As we shoveled and dug ourselves out over and over, we also created mountains of snow and ice.

Other snow may start to melt, but these piles we have created are not as quick to go.

If you live in a region that experiences snow, you know what I am talking about!

The kind of mountains of snow and ice that claim large sections of parking lots days and weeks after the snow has disappeared elsewhere.

As I gazed out my window, sipping my coffee and planning my day, it occurred to me that versions of these piles of snow and ice can build up in our lives in other ways, too.

As we dig ourselves out of challenges and problems, we often build up piles of discouragement, resentment, and other negative feelings.

Leftover laments and residual resentments line our thoughts as surely as those piles of snow and ice line our driveways and sidewalks.

Even after we have moved past the challenge or problem, these piles of negativity don’t disappear overnight.

They often take time to resolve.

Like these piles of snow and ice, they often stick around a while, as pesky reminders of our problems.

In the case of the actual snow and ice, those piles will naturally disappear – eventually.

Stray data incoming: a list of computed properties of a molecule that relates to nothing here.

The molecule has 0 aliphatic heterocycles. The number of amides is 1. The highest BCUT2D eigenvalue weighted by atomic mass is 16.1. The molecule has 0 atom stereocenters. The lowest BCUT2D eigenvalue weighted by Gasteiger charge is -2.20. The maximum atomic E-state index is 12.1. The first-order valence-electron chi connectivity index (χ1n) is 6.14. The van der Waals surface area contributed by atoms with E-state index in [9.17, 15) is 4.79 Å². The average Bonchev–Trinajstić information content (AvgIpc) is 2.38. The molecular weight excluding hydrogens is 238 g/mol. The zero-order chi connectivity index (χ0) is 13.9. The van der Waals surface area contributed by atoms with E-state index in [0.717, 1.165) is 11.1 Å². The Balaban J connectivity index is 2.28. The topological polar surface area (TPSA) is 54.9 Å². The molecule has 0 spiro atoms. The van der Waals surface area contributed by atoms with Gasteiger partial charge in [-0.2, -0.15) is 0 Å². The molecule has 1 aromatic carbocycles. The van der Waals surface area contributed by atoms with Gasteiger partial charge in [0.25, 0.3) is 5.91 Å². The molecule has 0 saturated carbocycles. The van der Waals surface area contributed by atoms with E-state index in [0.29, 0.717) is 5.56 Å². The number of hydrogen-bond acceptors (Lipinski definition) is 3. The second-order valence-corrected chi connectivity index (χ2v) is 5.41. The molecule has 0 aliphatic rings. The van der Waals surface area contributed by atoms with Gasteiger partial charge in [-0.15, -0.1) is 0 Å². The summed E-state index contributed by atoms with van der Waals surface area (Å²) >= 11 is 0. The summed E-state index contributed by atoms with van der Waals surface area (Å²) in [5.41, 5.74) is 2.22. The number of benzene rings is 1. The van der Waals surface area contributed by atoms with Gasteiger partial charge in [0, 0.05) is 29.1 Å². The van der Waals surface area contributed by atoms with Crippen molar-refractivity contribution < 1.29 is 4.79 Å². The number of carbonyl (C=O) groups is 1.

The sun will do its thing.

Our own piles of negativity can be more persistent.

Just as with the snow and ice, a sunny day can help.

A sunny disposition, though, is more likely to lead to a cure.

Photo of a road in a neighborhood with snow lining the sides


Picture of an open Bible with an Oreo cookie and a mug

There were Oreo crumbs in my Bible.


I looked down and there they were.

It’s not a mystery really.

I was eating a couple of Oreos while reading my Bible.

(Oreos are crumbly, as you probably know.)

Oreos are a weakness of mine and we happened to have some in the cupboard.

Double Stuff.

I happened to remember that we had some in the cupboard and happened to open that resealable cover on the package and pluck a pair of those cookies out of their sleeve.

With my Oreos nestled on their fancy paper towel “plate,” I opened my Bible and started to read.

It was as I finished my reading that I noticed them.

The crumbs.

In my Bible.


Those Oreo crumbs inspired me.

They got me thinking.

“How’s that for symbolism?” I asked myself.

I brought my weakness to the Bible and left some of it there.

Oreos are a weakness of mine.

Don’t we generally come to the scripture with our weaknesses and preferences in tow?

In this case, my weakness (Oreos) offered a perfect symbol for preference.

Do you eat your Oreos whole?

Or do you pull off the cookie part and eat the crème filling separately?

Does it matter as long as you end up eating the cookie?

Do you come to the Bible with plans to read it straight through?

Or do you hop around and mix it up?

Do you take what’s written there literally?

Or do you see God’s overarching truths presented in various styles of writing?

Does it matter as long as you end up honestly seeking out the Word?